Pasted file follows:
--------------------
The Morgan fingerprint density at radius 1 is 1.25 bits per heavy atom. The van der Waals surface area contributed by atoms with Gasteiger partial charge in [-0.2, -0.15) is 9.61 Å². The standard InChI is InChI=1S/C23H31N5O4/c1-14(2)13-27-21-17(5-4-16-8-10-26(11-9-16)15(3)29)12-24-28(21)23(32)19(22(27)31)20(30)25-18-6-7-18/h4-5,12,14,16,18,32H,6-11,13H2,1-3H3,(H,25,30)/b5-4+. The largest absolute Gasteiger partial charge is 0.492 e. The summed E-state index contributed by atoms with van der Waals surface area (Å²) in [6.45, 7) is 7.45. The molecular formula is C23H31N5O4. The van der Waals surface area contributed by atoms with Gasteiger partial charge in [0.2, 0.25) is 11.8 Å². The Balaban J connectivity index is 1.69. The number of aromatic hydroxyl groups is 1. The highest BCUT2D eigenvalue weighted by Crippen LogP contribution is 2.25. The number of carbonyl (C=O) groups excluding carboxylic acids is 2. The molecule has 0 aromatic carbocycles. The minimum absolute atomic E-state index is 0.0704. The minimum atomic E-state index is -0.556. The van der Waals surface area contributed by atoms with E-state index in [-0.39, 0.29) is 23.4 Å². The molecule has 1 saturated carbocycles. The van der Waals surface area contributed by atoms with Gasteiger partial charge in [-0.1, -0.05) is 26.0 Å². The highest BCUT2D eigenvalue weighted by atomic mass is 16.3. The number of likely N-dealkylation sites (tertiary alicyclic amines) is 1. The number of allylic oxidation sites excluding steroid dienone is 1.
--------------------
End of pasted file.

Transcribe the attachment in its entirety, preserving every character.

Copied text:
The Morgan fingerprint density at radius 1 is 1.25 bits per heavy atom. The van der Waals surface area contributed by atoms with Gasteiger partial charge in [-0.2, -0.15) is 9.61 Å². The standard InChI is InChI=1S/C23H31N5O4/c1-14(2)13-27-21-17(5-4-16-8-10-26(11-9-16)15(3)29)12-24-28(21)23(32)19(22(27)31)20(30)25-18-6-7-18/h4-5,12,14,16,18,32H,6-11,13H2,1-3H3,(H,25,30)/b5-4+. The largest absolute Gasteiger partial charge is 0.492 e. The summed E-state index contributed by atoms with van der Waals surface area (Å²) in [6.45, 7) is 7.45. The molecular formula is C23H31N5O4. The van der Waals surface area contributed by atoms with Gasteiger partial charge in [0.2, 0.25) is 11.8 Å². The Balaban J connectivity index is 1.69. The number of aromatic hydroxyl groups is 1. The highest BCUT2D eigenvalue weighted by Crippen LogP contribution is 2.25. The number of carbonyl (C=O) groups excluding carboxylic acids is 2. The molecule has 0 aromatic carbocycles. The minimum absolute atomic E-state index is 0.0704. The minimum atomic E-state index is -0.556. The van der Waals surface area contributed by atoms with E-state index in [-0.39, 0.29) is 23.4 Å². The molecule has 1 saturated carbocycles. The van der Waals surface area contributed by atoms with Gasteiger partial charge in [-0.1, -0.05) is 26.0 Å². The highest BCUT2D eigenvalue weighted by atomic mass is 16.3. The number of likely N-dealkylation sites (tertiary alicyclic amines) is 1. The number of allylic oxidation sites excluding steroid dienone is 1.